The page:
The University of Hawaii Board of Regents are expected to vote on rules governing access to the summit of Mauna Kea Nov. 6.
Cory Lum/Civil Beat
“Reaching folks on Hawaii island, where Mauna Kea is, was a top priority to make sure they have the opportunity to weigh in,” university spokesman Dan Meisenzahl said.
Members of the board have held several public hearings over the past year on Hawaii island while gathering feedback on drafts of the administrative rules.
The regents were scheduled to vote on the new rules in July, the same week protests started against the Thirty Meter Telescope, but have pushed the vote back several times to consider additional public testimony on the administrative rules, the board said in a notice.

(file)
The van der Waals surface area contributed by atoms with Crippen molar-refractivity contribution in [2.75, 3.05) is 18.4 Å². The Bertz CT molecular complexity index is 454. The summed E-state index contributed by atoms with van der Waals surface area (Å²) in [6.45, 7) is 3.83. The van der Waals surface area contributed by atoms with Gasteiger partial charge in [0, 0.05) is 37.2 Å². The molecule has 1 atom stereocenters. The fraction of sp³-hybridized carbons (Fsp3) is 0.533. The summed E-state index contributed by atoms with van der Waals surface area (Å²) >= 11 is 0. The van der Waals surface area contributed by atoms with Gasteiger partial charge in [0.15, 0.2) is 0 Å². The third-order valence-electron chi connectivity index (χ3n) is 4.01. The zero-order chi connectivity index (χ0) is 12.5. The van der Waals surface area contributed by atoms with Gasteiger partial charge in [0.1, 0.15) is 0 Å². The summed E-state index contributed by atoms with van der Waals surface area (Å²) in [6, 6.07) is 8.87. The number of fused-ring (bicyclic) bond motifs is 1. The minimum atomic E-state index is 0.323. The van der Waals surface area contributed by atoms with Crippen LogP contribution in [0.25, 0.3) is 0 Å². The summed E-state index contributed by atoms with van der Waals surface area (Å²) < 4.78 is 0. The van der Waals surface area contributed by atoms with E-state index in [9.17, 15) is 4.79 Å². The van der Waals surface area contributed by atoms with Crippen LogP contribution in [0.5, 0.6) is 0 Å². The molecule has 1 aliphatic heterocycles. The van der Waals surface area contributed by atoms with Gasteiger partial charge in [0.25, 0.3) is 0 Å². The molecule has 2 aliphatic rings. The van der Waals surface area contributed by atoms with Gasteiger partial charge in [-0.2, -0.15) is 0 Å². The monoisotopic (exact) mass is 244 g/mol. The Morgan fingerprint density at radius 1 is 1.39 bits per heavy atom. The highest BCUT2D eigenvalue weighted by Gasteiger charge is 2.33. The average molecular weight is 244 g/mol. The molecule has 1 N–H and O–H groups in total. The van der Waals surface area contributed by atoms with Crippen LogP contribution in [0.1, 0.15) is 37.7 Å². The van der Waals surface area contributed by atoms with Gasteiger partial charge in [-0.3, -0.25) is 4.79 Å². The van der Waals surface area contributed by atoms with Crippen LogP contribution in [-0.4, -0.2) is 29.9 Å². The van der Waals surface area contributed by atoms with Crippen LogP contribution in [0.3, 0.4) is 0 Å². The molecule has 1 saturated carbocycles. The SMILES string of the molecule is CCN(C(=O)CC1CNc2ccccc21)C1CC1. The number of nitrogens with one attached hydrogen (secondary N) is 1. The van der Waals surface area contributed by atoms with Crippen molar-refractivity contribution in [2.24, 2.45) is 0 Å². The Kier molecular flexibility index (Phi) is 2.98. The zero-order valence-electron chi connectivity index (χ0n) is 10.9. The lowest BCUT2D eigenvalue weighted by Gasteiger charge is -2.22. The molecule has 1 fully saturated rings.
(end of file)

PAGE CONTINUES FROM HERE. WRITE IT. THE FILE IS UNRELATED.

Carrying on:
UH has long been criticized for allowing tour companies and telescopes to operate at the summit without the administrative rules to govern those activities. Recently, some have criticized the rules, which some believe may restrict access by cultural practitioners to the top of the mountain.
The university has rewritten the rules three times since beginning public outreach last year to address concerns that they would be too restrictive, removing some prohibitions on musical instruments and permitting requirements for public assemblies, for example.
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Blaze Lovell is a reporter for Civil Beat and a graduate of the University of Nevada, Las Vegas. He was born and raised on Oahu. You can reach him at email@example.com or follow him on Twitter at @blaze_lovell